Barcodes. It’s one of those things that is ever-present – but how often do you think about it?
Those little lines and numbers on the back of a product which are responsible for telling us how much we pay for any given product, in any given country.
A bar-code is like the DNA code of a product. It provides a unique identity with each set of lines and combination of numbers telling scanners what the product is. No barcode is the same!
A universal product code (or UPC) is the most common type of barcode symbol—you see it in action at a store’s checkout counter every day. A UPC barcode is encoded with a product GTIN (Global Trade Item Number), making it easy to track a product on its journey to a customer.
Barcoding your products starts with establishing a unique brand identity that becomes the foundation for your company’s future growth.
By barcoding products, the right way from the beginning, you can ensure a better, more efficient shopping experience for consumers and a more uniform way to collaborate with retailers and other business partners.
Why have a barcode?
If you’re selling something you need a barcode. As we’ve just mentioned it identifies your product. Having a barcode means products from the Blue Pacific can be recognised in markets around the world without the extra admin.
It’s all about the data
We live in the age of information, and this applies to barcodes as well.
Having a barcode attached to a product allows for item identification quick data collection.
An efficient processing system of stock and products can be optimised using barcodes and decreases the chance of delay in meeting customer demand.
When poorly-marked or damaged barcodes result in “no-reads” or failures, loss of data can have disastrous effects on product integrity and corporate reputation – not to mention potential legal implications and serious risks to consumer welfare.
Keeping it efficient
The symbol of a barcode can be scanned in one of many different angles, distances, and speeds. Being omni-directional allows for quicker movement of a product through supply chain.
The occurrence of errors in data entered manually is significantly higher than using barcodes. Scanning products takes far less time and ensures that information is correctly transferred.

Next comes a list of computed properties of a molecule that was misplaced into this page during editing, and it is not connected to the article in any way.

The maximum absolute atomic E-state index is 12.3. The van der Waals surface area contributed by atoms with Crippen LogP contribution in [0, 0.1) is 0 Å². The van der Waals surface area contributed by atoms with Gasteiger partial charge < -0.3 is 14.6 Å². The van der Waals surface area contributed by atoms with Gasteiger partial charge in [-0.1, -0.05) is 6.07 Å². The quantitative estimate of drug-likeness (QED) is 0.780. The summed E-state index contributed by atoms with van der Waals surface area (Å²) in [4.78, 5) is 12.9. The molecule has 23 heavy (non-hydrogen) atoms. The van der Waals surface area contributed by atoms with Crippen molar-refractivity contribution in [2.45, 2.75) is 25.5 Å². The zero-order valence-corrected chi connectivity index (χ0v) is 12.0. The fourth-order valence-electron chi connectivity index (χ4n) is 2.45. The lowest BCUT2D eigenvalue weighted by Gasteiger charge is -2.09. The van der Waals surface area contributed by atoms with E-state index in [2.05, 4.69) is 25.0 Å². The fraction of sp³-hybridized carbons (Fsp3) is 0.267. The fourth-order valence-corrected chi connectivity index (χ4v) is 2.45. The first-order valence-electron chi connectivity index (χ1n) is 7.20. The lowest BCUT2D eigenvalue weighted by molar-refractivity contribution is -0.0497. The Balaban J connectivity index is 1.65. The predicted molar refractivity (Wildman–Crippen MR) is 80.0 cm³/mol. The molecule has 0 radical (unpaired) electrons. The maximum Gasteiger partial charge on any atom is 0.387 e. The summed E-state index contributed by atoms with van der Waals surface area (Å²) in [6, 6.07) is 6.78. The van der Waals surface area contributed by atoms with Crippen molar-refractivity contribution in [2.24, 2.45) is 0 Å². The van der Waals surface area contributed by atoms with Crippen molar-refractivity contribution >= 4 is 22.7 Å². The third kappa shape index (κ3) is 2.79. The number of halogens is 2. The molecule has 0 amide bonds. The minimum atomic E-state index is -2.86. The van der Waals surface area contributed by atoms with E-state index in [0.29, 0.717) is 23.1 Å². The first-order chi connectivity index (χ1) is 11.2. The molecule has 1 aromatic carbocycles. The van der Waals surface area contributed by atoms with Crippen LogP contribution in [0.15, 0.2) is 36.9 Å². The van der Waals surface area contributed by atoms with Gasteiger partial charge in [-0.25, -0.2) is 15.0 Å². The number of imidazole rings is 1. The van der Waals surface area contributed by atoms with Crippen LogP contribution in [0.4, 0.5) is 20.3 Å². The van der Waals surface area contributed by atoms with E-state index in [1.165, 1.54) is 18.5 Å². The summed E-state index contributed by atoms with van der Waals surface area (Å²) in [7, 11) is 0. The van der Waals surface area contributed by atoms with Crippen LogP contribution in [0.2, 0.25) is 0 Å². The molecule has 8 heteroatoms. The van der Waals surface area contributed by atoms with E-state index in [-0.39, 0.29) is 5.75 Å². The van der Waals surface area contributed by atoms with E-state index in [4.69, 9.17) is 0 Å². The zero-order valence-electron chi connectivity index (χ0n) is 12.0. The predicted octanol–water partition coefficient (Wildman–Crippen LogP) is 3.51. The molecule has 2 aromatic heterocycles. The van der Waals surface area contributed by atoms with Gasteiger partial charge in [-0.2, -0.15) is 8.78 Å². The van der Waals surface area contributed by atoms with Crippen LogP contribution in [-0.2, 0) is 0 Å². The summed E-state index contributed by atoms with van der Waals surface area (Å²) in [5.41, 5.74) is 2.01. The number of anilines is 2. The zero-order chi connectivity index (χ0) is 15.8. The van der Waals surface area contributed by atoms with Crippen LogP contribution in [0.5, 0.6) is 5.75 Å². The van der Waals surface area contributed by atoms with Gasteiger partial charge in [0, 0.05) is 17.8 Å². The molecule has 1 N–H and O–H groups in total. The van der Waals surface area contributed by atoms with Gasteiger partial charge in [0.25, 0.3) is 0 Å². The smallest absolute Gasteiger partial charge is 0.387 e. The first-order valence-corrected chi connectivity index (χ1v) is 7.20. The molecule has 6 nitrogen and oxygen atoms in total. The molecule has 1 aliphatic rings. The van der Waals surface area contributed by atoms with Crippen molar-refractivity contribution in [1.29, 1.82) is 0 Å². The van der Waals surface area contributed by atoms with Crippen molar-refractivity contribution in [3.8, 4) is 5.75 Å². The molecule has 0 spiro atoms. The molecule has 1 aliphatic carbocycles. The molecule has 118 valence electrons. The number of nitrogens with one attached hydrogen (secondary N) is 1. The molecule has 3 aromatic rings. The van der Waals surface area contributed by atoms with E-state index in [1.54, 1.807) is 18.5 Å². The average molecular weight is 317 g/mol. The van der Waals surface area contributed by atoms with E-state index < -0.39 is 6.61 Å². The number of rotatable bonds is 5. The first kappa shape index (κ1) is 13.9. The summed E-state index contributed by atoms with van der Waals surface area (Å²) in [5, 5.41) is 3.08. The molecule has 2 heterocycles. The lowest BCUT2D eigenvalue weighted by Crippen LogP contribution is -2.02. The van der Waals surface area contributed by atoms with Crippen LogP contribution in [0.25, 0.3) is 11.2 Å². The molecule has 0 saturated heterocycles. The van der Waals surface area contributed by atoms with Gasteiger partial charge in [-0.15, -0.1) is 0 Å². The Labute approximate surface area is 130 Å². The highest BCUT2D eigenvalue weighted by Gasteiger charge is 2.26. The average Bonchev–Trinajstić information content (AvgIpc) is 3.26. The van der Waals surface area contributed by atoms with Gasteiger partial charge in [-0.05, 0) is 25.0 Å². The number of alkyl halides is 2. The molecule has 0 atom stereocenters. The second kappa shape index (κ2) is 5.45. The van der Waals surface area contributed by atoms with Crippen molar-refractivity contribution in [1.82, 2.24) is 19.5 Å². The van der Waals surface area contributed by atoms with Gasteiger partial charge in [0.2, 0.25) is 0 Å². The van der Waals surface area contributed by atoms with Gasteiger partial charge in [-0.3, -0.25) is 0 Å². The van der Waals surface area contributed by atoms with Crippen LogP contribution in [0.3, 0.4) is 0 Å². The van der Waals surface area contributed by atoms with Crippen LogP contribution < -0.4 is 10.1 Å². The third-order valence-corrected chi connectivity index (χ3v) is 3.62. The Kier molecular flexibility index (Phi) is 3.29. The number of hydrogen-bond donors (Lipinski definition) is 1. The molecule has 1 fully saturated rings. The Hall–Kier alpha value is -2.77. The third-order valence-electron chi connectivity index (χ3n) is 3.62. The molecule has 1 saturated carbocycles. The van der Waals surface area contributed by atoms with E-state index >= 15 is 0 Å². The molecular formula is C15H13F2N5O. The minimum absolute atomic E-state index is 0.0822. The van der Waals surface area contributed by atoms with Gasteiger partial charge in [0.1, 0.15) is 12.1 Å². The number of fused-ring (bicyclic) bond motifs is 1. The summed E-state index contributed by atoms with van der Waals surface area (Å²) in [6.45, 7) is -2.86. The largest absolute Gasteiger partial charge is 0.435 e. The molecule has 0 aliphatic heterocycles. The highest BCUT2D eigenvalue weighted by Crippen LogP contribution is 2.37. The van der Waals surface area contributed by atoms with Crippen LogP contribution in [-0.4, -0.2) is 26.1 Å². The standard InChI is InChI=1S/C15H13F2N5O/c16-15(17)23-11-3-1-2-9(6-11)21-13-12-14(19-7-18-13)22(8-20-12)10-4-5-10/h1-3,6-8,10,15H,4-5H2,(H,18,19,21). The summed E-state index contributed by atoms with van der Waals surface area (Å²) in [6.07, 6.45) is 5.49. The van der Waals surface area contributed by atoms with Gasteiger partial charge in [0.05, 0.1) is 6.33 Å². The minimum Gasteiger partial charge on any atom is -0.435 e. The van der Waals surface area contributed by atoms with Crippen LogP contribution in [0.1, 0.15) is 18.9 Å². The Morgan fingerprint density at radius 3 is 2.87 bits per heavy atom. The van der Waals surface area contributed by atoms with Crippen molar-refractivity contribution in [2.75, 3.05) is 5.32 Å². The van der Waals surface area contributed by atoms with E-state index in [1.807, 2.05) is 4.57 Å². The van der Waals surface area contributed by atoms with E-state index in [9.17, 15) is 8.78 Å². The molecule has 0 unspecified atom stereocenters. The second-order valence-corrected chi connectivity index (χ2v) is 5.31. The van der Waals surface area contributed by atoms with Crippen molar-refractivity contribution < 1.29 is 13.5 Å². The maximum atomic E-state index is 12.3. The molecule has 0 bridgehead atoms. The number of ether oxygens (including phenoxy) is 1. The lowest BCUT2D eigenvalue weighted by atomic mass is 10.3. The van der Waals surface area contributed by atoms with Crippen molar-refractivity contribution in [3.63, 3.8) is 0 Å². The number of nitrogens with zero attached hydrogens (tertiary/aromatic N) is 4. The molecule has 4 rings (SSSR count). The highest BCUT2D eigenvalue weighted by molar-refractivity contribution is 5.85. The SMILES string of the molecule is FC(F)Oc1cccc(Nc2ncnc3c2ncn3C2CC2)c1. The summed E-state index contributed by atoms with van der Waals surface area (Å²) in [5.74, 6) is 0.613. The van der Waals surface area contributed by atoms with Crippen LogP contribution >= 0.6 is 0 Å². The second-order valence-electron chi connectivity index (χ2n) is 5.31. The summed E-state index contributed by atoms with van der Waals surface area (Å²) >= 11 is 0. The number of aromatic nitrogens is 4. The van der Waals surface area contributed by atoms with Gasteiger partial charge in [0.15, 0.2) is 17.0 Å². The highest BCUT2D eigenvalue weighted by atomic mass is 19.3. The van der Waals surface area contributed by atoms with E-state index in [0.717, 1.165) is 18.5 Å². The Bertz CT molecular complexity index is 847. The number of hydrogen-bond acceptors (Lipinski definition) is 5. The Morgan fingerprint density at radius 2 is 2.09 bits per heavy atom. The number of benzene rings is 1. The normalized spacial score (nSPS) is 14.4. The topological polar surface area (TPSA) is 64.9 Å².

Where should I put my barcode?
Each barcode can be printed and attached to a product or incorporated into the product’s package design. Barcode placement can impact the ability of scanners to read your barcode. To optimise scanning at checkout, barcodes should generally be placed in the lower right-hand section of the back of the package.
Avoid the edge of the package and allow enough white space surrounding the barcode to help to ensure a clean scan.
It’s also critical that the printed surface be smooth, so nothing interferes with the scanner’s ability to read the barcode.
While many small businesses print their own barcodes successfully, we recommend working with solution providers that specialise in product set-up and can offer a variety of services related to barcoding.
Selling online? You still need a barcode
The same identifier used for physical products is the same identifier you use to identify a product online. Some of the leading online retailers and marketplaces have started hiding product listings if they are not identified with a GTIN.
With all the opportunity e-commerce represents to a small business, it is in the owner’s own best interest to comply with retailer identification requirements.
In a recent study, 94 percent of consumers said they will either abandon a website or just give up on the online shopping experience altogether if they can’t find the information they are looking for on the site.
With the proper unique product identification, your product can appear in more search engine results, and as a product manager, you can more easily ensure consistency between your product’s physical and digital presence.
Who should I speak to about sorting out barcodes?
Pacific Trade Invest NZ works with GS1. They’re a global company and the leaders in their industry.
A GS1 barcode is distinguishable globally and often wholesalers or supermarket chains require products specifically to have a GS1 barcode.
Caroline James, Customer Engagement Manager at GS1 is a part of our Path to Market workshops and gives a great presentation on the importance of barcodes.
She says GS1’s aim is to help businesses get barcoding right, prevent costly mistakes and ensure your products and brands are well positioned to enter the global trade market.